Fluoride – What is it and what exactly does it do?


FluorideYou probably associate fluoride with those bulky trays that the hygienist puts in at the end of your cleaning appointment, or maybe you’ve used fluoride rinse before. You probably know that fluoride is in most toothpastes and you may have heard that it’s in our water supply.

But what exactly is fluoride and what does it do for your teeth? Read more to find out:

Fluoride is a natural mineral that is found in the earth. It is present in soil, water, and almost all the foods we eat. According to Health Canada, most Canadians are exposed to fluorides on a daily basis through food and fresh water.

Fluoride prevents tooth decay by making teeth more resistant to damage caused by plaque and tartar. For this reason, fluoride is added to some drinking water supplies in order to protect Canadians from the damage caused by tooth decay. Water fluorination is the process of regularly monitoring and adjusting the fluoride levels in the water supply for public safety. Health Canada reports that approximately 37% of Canadians receive fluorinated water.

More concentrated forms of fluoride can be found in toothpaste and oral rises, which can be purchased over the counter. Your dentist can also provide you with professional fluoride products such as gels and varnish if you are suffering from forms of tooth decay or sensitive teeth.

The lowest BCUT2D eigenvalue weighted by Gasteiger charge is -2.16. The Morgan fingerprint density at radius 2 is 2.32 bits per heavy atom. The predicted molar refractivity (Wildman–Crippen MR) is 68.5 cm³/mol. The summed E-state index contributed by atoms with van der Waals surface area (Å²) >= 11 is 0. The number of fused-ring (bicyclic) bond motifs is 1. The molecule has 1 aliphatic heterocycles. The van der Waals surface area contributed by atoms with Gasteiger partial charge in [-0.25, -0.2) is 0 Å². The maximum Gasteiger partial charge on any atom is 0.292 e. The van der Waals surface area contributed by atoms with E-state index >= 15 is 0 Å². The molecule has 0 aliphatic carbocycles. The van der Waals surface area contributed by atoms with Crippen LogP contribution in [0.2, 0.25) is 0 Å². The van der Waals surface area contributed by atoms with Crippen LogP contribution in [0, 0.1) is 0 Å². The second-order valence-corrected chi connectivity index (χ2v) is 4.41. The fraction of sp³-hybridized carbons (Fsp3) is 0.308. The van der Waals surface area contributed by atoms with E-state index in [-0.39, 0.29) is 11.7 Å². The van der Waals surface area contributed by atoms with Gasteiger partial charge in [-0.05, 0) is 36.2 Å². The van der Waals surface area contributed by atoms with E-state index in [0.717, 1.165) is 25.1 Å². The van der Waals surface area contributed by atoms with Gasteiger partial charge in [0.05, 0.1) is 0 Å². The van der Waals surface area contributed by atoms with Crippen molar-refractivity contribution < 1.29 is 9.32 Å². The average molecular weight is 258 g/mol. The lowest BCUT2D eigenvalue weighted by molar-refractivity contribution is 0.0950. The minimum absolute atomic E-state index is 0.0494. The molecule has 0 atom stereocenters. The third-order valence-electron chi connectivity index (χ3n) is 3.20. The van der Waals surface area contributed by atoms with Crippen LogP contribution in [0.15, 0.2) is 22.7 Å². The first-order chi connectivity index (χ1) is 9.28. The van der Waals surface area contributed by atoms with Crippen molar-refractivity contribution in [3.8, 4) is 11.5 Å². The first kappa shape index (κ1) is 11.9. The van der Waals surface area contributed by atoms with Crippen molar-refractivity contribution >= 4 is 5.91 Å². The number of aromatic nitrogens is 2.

Adults can use higher amounts of fluoride than children. It is important to consult with your dentist to determine the amount of fluorinated toothpaste to use with your child. From birth to age 3, the amount of toothpaste will depend on the level of risk of tooth decay. If your child is not at risk, they may simply need to brush with water. Children aged 3-6 years usually use a portion the size of a small pea.

For children from 3 to 6 years of age, only a small amount (a portion the size of a green pea) of fluoridated toothpaste should be used. Children in this age group should be assisted by an adult in brushing their teeth. Since the amount of toothpaste is delicate and children tend to swallow toothpastes, it is important to assist or supervise young children with brushing.

Hope this blog post helped to answer any questions to have about fluoride. Looking forward to helping you at your next dental appointment.



Health Canada. Fluoride and Human Health. Obtained from: http://www.hc-sc.gc.ca/hl-vs/iyh-vsv/environ/fluor-eng.php

Canadian Dental Association. FAQs – Fluoride. Obtained from: https://www.cda-adc.ca/en/oral_health/faqs/fluoride_faqs.asp

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